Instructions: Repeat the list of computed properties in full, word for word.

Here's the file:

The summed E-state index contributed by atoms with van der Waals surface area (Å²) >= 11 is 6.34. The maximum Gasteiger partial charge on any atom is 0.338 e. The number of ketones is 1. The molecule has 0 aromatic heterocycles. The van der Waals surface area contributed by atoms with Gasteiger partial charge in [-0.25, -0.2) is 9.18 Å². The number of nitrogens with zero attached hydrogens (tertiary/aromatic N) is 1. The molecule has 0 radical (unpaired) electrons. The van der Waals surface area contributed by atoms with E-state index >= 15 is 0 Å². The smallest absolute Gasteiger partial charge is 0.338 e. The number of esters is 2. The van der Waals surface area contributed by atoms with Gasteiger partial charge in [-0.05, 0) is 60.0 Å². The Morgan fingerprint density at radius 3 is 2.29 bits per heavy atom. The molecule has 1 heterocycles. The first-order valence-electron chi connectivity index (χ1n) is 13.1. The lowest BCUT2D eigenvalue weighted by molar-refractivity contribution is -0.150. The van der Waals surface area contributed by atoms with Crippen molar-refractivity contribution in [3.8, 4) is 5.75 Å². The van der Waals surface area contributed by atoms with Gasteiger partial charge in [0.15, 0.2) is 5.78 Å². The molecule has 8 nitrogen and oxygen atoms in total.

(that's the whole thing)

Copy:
The summed E-state index contributed by atoms with van der Waals surface area (Å²) >= 11 is 6.34. The maximum Gasteiger partial charge on any atom is 0.338 e. The number of ketones is 1. The molecule has 0 aromatic heterocycles. The van der Waals surface area contributed by atoms with Gasteiger partial charge in [-0.25, -0.2) is 9.18 Å². The number of nitrogens with zero attached hydrogens (tertiary/aromatic N) is 1. The molecule has 0 radical (unpaired) electrons. The van der Waals surface area contributed by atoms with E-state index >= 15 is 0 Å². The smallest absolute Gasteiger partial charge is 0.338 e. The number of esters is 2. The van der Waals surface area contributed by atoms with Gasteiger partial charge in [-0.05, 0) is 60.0 Å². The Morgan fingerprint density at radius 3 is 2.29 bits per heavy atom. The molecule has 1 heterocycles. The first-order valence-electron chi connectivity index (χ1n) is 13.1. The lowest BCUT2D eigenvalue weighted by molar-refractivity contribution is -0.150. The van der Waals surface area contributed by atoms with Crippen molar-refractivity contribution in [3.8, 4) is 5.75 Å². The van der Waals surface area contributed by atoms with Gasteiger partial charge in [0.15, 0.2) is 5.78 Å². The molecule has 8 nitrogen and oxygen atoms in total.